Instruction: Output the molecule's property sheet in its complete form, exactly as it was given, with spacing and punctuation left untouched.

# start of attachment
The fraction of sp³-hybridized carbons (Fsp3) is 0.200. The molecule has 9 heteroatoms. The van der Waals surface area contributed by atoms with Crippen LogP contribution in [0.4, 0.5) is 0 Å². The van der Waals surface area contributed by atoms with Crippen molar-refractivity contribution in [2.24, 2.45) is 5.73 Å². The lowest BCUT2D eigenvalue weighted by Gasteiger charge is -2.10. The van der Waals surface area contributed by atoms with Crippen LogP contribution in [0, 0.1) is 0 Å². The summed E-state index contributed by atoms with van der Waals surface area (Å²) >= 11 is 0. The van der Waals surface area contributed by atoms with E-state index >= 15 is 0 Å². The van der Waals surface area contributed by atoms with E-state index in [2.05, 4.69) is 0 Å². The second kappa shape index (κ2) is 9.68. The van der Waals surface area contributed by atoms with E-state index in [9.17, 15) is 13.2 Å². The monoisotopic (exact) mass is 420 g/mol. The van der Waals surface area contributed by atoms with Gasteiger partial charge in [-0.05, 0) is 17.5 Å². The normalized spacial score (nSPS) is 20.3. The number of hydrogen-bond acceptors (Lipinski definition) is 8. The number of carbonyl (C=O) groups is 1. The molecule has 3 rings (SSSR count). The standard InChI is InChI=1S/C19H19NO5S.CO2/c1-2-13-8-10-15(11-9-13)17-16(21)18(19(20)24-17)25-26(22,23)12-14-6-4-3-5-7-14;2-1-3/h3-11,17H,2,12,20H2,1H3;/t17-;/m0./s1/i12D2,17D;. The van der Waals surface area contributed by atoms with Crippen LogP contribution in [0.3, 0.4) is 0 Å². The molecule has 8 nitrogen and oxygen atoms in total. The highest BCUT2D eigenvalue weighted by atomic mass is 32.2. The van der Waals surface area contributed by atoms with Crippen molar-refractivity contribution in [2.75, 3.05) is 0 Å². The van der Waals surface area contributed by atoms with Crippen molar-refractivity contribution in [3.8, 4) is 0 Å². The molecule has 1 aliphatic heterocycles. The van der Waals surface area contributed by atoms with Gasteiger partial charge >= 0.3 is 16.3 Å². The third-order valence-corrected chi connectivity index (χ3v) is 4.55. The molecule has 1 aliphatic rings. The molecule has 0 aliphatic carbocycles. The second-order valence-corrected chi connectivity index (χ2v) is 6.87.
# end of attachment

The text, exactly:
The fraction of sp³-hybridized carbons (Fsp3) is 0.200. The molecule has 9 heteroatoms. The van der Waals surface area contributed by atoms with Crippen LogP contribution in [0.4, 0.5) is 0 Å². The van der Waals surface area contributed by atoms with Crippen molar-refractivity contribution in [2.24, 2.45) is 5.73 Å². The lowest BCUT2D eigenvalue weighted by Gasteiger charge is -2.10. The van der Waals surface area contributed by atoms with Crippen LogP contribution in [0, 0.1) is 0 Å². The summed E-state index contributed by atoms with van der Waals surface area (Å²) >= 11 is 0. The van der Waals surface area contributed by atoms with E-state index >= 15 is 0 Å². The van der Waals surface area contributed by atoms with E-state index in [2.05, 4.69) is 0 Å². The second kappa shape index (κ2) is 9.68. The van der Waals surface area contributed by atoms with E-state index in [9.17, 15) is 13.2 Å². The monoisotopic (exact) mass is 420 g/mol. The van der Waals surface area contributed by atoms with Gasteiger partial charge in [-0.05, 0) is 17.5 Å². The normalized spacial score (nSPS) is 20.3. The number of hydrogen-bond acceptors (Lipinski definition) is 8. The number of carbonyl (C=O) groups is 1. The molecule has 3 rings (SSSR count). The standard InChI is InChI=1S/C19H19NO5S.CO2/c1-2-13-8-10-15(11-9-13)17-16(21)18(19(20)24-17)25-26(22,23)12-14-6-4-3-5-7-14;2-1-3/h3-11,17H,2,12,20H2,1H3;/t17-;/m0./s1/i12D2,17D;. The van der Waals surface area contributed by atoms with Crippen LogP contribution in [0.3, 0.4) is 0 Å². The molecule has 8 nitrogen and oxygen atoms in total. The highest BCUT2D eigenvalue weighted by atomic mass is 32.2. The van der Waals surface area contributed by atoms with Crippen molar-refractivity contribution in [2.75, 3.05) is 0 Å². The van der Waals surface area contributed by atoms with Crippen molar-refractivity contribution in [3.8, 4) is 0 Å². The molecule has 1 aliphatic heterocycles. The van der Waals surface area contributed by atoms with Gasteiger partial charge >= 0.3 is 16.3 Å². The third-order valence-corrected chi connectivity index (χ3v) is 4.55. The molecule has 1 aliphatic rings. The molecule has 0 aliphatic carbocycles. The second-order valence-corrected chi connectivity index (χ2v) is 6.87.